What to Know
Dulce María Alavez, 5, disappeared from a Bridgeton, NJ, park more than two weeks ago while headed to a swingset, her mother says.
Law enforcement, searchers and her desperate family have been combing the park looking for any sign of what happened to Dulce María.
Noema Alavez Pérez starts the 911 call reporting her daughter missing by saying "I can’t find my daughter."
As she arrived to find her 3-year-old son in tears and her 5-year-old daughter nowhere in sight, Noema Alavez Pérez began to search the park and ask questions. Unsuccessful in that desperate hunt, she picked up the phone and dialed.
"I can’t find my daughter."
That's how Dulce María Alavez's mother started a 911 call to report her daughter's abduction from a Bridgeton, New Jersey, park.
"People say that probably somebody took her," a choked up Alavez Pérez tells the 911 operator on the call that began at 4:48 p.m. on Monday, Sept. 16.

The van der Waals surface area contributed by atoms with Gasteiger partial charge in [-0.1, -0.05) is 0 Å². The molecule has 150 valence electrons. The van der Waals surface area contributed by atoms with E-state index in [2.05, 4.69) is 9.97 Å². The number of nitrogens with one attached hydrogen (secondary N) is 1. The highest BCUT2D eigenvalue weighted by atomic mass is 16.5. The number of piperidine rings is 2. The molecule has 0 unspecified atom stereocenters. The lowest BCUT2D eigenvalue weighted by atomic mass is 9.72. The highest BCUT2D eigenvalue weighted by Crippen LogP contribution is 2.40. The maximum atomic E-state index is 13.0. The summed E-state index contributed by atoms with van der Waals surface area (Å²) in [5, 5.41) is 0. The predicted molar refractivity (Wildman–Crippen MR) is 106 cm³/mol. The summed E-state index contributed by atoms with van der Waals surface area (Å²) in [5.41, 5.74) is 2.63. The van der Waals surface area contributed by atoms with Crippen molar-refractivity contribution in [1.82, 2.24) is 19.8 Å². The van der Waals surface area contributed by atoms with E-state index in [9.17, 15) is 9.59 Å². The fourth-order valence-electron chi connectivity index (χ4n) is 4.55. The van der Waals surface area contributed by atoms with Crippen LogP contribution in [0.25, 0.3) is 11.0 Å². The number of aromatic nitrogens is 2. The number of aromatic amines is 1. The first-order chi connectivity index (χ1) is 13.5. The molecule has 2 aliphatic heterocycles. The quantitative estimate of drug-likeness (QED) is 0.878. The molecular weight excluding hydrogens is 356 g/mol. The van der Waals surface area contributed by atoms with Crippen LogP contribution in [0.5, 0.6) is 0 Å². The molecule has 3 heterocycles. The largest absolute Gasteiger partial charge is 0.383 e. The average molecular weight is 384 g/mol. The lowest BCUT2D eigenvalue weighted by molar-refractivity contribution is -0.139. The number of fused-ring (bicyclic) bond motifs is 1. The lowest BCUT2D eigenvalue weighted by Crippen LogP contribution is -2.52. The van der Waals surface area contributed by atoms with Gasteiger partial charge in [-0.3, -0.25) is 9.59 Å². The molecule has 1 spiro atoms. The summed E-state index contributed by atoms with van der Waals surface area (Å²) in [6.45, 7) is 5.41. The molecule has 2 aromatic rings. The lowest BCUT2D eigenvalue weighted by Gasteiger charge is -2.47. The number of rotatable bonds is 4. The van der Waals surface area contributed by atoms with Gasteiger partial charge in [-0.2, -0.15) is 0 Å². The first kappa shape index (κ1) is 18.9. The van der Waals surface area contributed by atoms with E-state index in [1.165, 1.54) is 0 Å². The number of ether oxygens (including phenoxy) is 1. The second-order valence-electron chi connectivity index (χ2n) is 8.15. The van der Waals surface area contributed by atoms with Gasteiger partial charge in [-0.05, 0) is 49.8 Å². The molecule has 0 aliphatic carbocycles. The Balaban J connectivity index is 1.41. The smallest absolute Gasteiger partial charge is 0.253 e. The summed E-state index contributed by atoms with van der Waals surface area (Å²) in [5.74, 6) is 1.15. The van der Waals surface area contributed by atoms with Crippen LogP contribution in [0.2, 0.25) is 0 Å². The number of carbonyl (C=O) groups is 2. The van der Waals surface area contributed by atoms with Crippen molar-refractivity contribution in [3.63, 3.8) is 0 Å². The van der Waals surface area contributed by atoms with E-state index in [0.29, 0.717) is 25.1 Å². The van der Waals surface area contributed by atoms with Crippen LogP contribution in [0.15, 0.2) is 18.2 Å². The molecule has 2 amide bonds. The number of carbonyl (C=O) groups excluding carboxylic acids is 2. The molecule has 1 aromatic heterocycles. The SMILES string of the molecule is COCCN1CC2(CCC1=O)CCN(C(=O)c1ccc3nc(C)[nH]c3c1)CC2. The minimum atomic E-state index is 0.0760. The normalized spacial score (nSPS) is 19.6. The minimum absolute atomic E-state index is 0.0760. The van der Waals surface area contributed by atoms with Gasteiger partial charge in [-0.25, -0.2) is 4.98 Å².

NBC10 Philadelphia obtained a 911 call lasting about six minutes of the moments that Alavez Pérez started what would become more than a two-week Amber Alert search for her daughter. Some parts of the call are redacted.
Alavez Pérez tells the 911 operator where she is in the Bridgeton park and answers some questions.
She can be heard asking someone else in Spanish what clothing she was wearing, only able to tell the operator about the flowery pants and white shoes 5-year-old Dulce María had on that day.
"Me and my sister we came down, but when we got here at the park, she wasn't here," Alavez Pérez tells police after being transferred by the 911 operator. "My son was just crying... they say that somebody just threw his ice cream on the floor and my daughter just ran away."
On the call, emergency responders talk among themselves as Alavez Pérez remains on the line, answering more questions.
Some people at the basketball court told Dulce María's mother that they saw the 5-year-old running, possibly from two men, Alavez Pérez says on the call.
"We were looking everywhere for her and we couldn't find her," Alavez Pérez says.